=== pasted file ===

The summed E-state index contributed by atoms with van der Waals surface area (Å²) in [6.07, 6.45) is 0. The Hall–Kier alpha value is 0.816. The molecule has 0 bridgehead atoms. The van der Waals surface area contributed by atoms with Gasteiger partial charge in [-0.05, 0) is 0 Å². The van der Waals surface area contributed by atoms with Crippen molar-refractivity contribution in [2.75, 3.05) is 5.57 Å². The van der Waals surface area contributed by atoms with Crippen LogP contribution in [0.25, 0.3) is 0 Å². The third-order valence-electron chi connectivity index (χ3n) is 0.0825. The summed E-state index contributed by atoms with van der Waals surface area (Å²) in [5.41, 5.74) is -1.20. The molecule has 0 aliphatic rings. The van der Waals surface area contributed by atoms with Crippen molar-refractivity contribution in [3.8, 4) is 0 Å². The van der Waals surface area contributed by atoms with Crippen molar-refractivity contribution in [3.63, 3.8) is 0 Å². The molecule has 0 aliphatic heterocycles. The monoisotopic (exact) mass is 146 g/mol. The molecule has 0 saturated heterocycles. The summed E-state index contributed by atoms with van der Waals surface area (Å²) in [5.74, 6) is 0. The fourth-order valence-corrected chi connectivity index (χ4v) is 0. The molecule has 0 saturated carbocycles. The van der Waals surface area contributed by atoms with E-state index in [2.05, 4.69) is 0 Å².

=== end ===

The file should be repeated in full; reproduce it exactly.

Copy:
The summed E-state index contributed by atoms with van der Waals surface area (Å²) in [6.07, 6.45) is 0. The Hall–Kier alpha value is 0.816. The molecule has 0 bridgehead atoms. The van der Waals surface area contributed by atoms with Gasteiger partial charge in [-0.05, 0) is 0 Å². The van der Waals surface area contributed by atoms with Crippen molar-refractivity contribution in [2.75, 3.05) is 5.57 Å². The van der Waals surface area contributed by atoms with Crippen LogP contribution in [0.25, 0.3) is 0 Å². The third-order valence-electron chi connectivity index (χ3n) is 0.0825. The summed E-state index contributed by atoms with van der Waals surface area (Å²) in [5.41, 5.74) is -1.20. The molecule has 0 aliphatic rings. The van der Waals surface area contributed by atoms with Crippen molar-refractivity contribution in [3.8, 4) is 0 Å². The van der Waals surface area contributed by atoms with Crippen molar-refractivity contribution in [3.63, 3.8) is 0 Å². The molecule has 0 aliphatic heterocycles. The monoisotopic (exact) mass is 146 g/mol. The molecule has 0 saturated heterocycles. The summed E-state index contributed by atoms with van der Waals surface area (Å²) in [5.74, 6) is 0. The fourth-order valence-corrected chi connectivity index (χ4v) is 0. The molecule has 0 saturated carbocycles. The van der Waals surface area contributed by atoms with E-state index in [2.05, 4.69) is 0 Å².